View Poll Results: Best After the Don

Voters
90. You may not vote on this poll
  • Jack Hobbs

    7 7.78%
  • Wally Hammond

    1 1.11%
  • George Headley

    1 1.11%
  • Len Hutton

    2 2.22%
  • Garry Sobers

    13 14.44%
  • Sunil Gavaskar

    1 1.11%
  • Graeme Pollock

    2 2.22%
  • Greg Chappell

    1 1.11%
  • Barry Richards

    1 1.11%
  • Viv Richards

    16 17.78%
  • Sachin Tendulkar

    20 22.22%
  • Brian Lara

    6 6.67%
  • Ricky Ponting

    5 5.56%
  • Jacques Kallis

    8 8.89%
  • W.G. Grace

    4 4.44%
  • Other

    2 2.22%
Page 4 of 52 FirstFirst ... 2345614 ... LastLast
Results 46 to 60 of 771

Thread: Best After The Don

  1. #46
    State Vice-Captain
    Join Date
    Aug 2012
    Location
    NSW
    Posts
    1,326
    Quote Originally Posted by fredfertang View Post
    Largely on the basis of his missing his best years and then achieving most of what he did after his wartime injury - would be fascinating to have seen the shoot out between him and Bradman in 40/41
    To be fair, Hobbs also missed out on cricket due to war, and also achieved most of what he did after the war.

  2. #47
    Cricket Web Staff Member fredfertang's Avatar
    Join Date
    May 2008
    Location
    It is a far far better place ............ etc etc
    Posts
    12,217
    Quote Originally Posted by Coronis View Post
    To be fair, Hobbs also missed out on cricket due to war, and also achieved most of what he did after the war.
    Hobbs was a fine player without a doubt, but I think he had life rather easier than Hutton. He was in his early 30s when the Great War robbed him of four seasons whereas Hutton was only 23 when he lost six. Also the latter part of Hobbs' career coincided with what was probably the most "batsman-friendly" era in English cricket, whereas with Hutton it was the opposite - and I have to say that I do think having one arm two inches shorter than it was before the war was one hell of a handicap for Sir Len, as was the pressure of being the first professional to captain England - easily overlooked now of course, but clearly of huge significance at the time

  3. #48
    Cricket Spectator
    Join Date
    Mar 2013
    Location
    new york
    Posts
    18
    Viv Richards was a joy to watch, for me personally. He could destroy bowlers and do it consistently.

    Tendulkar is not the run machine that Don was (or for that matter Lara or even Sehwag - 2 triple centuries). Still, my vote goes to Tendulkar. Simply because the Don himself said once that Tendulkar reminds him of himself.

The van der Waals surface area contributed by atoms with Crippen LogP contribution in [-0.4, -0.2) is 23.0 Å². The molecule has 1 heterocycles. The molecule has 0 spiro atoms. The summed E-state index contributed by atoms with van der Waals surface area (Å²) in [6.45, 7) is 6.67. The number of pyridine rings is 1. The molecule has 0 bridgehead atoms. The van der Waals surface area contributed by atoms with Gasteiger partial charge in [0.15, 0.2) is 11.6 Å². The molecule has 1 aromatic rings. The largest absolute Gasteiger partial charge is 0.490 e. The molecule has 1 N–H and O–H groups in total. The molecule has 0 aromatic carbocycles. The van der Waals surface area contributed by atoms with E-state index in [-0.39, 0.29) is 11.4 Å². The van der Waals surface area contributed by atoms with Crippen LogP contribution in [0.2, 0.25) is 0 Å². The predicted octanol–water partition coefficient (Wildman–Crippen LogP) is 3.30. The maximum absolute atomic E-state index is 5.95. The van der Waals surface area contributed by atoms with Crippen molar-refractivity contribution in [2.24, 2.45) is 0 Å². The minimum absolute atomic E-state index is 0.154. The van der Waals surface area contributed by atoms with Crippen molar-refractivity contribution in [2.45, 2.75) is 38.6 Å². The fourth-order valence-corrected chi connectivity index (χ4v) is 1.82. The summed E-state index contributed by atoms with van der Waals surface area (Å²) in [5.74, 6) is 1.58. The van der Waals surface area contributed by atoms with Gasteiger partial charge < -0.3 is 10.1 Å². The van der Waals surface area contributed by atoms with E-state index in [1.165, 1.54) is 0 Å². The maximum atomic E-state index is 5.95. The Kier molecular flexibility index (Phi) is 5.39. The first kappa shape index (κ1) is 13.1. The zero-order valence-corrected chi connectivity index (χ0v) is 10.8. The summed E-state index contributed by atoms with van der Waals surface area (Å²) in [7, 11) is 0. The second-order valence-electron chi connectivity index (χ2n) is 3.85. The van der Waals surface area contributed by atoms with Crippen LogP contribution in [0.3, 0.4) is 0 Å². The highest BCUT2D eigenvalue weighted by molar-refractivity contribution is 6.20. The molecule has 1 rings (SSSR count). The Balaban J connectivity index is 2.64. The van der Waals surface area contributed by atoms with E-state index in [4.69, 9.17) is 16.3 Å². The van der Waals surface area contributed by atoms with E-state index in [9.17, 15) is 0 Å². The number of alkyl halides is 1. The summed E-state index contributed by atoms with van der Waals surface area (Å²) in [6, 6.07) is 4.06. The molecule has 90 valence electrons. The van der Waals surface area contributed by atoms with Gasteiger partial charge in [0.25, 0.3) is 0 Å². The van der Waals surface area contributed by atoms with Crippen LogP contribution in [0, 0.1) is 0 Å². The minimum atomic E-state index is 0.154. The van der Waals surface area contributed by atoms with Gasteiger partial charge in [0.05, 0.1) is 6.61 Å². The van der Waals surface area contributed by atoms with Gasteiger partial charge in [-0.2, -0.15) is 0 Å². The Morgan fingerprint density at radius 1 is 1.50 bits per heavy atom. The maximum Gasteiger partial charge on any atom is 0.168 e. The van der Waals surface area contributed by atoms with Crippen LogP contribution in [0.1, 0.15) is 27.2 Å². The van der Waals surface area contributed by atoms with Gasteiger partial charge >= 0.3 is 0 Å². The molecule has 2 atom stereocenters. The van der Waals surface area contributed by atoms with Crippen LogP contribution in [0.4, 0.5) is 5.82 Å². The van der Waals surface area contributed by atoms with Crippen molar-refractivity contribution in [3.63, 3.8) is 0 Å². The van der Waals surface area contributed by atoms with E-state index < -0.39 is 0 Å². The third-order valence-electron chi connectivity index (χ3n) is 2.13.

4. #49
    International 12th Man Tangles's Avatar
    Join Date
    Jan 2012
    Location
    Polar Vortex
    Posts
    1,650
    Lara is the most dominant batsman I have seen and a pleasure to watch. He edges it over Sachin for me. Plus an an Aussie living in the US playing cricket with Indians gives me some bias against him. He is rammed down your throat by some Indian fans as the best ever. I'll not mention how speechless I was to play with a couple of younger Indians who didnt know who the Don was.

    I saw Viv at the end of his career (post '88) so it was only in highlights that I could see what people saw in him from an ATG pov. Special mention to Barry Richards who I saw play in a charity game in Sydney when he was 60 odd and even then he looked a pure natural at the crease.


  5. #50
    Cricket Web: All-Time Legend smalishah84's Avatar
    Join Date
    Aug 2010
    Location
    IL
    Posts
    21,766
    Viv Richards, for having the most commanding presence ever at the crease and annihilating the opposition like no other before or since
    And smalishah's avatar is the most classy one by far Jan certainly echoes the sentiments of CW

    Yeah we don't crap in the first world; most of us would actually have no idea what that was emanating from Ajmal's backside. Why isn't it roses and rainbows like what happens here? PEWS's retort to Ganeshran on Daemon's picture depicting Ajmal's excreta

  6. #51
    International Coach flibbertyjibber's Avatar
    Join Date
    Dec 2009
    Location
    Mrs Miggins pie shop
    Posts
    11,790
    Quote Originally Posted by smalishah84 View Post
    Viv Richards, for having the most commanding presence ever at the crease and annihilating the opposition like no other before or since
    This, back then we didn't have the amount of cricket on tv as we do now so you only saw him against your own side but you loved and hated seeing him walk to the crease, loved it as you knew he was brilliant and could do something special but hated it as you knew he was going to make your own team look silly (lots did back then for my lot before you all jump in)